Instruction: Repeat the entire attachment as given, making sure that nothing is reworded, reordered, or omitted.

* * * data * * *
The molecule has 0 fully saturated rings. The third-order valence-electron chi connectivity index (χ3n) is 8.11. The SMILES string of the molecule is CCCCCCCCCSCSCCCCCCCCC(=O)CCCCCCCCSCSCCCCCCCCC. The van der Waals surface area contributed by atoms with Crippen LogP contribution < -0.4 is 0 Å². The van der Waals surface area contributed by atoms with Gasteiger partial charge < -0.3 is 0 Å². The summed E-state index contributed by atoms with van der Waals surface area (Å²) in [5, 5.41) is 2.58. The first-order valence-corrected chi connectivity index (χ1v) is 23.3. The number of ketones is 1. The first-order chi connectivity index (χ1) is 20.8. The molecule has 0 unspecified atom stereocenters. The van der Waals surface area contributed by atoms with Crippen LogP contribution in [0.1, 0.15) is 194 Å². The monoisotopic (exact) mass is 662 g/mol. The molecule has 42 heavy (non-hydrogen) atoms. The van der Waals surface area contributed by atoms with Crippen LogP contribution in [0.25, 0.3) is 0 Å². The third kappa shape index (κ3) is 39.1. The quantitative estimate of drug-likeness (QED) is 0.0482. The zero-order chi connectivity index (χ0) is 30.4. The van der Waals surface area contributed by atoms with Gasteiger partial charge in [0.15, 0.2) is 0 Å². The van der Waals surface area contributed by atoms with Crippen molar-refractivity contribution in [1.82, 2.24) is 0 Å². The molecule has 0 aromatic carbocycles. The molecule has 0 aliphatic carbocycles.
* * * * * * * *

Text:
The molecule has 0 fully saturated rings. The third-order valence-electron chi connectivity index (χ3n) is 8.11. The SMILES string of the molecule is CCCCCCCCCSCSCCCCCCCCC(=O)CCCCCCCCSCSCCCCCCCCC. The van der Waals surface area contributed by atoms with Crippen LogP contribution < -0.4 is 0 Å². The van der Waals surface area contributed by atoms with Gasteiger partial charge < -0.3 is 0 Å². The summed E-state index contributed by atoms with van der Waals surface area (Å²) in [5, 5.41) is 2.58. The first-order valence-corrected chi connectivity index (χ1v) is 23.3. The number of ketones is 1. The first-order chi connectivity index (χ1) is 20.8. The molecule has 0 unspecified atom stereocenters. The van der Waals surface area contributed by atoms with Crippen LogP contribution in [0.1, 0.15) is 194 Å². The monoisotopic (exact) mass is 662 g/mol. The molecule has 42 heavy (non-hydrogen) atoms. The van der Waals surface area contributed by atoms with Crippen LogP contribution in [0.25, 0.3) is 0 Å². The third kappa shape index (κ3) is 39.1. The quantitative estimate of drug-likeness (QED) is 0.0482. The zero-order chi connectivity index (χ0) is 30.4. The van der Waals surface area contributed by atoms with Gasteiger partial charge in [0.15, 0.2) is 0 Å². The van der Waals surface area contributed by atoms with Crippen molar-refractivity contribution in [1.82, 2.24) is 0 Å². The molecule has 0 aromatic carbocycles. The molecule has 0 aliphatic carbocycles.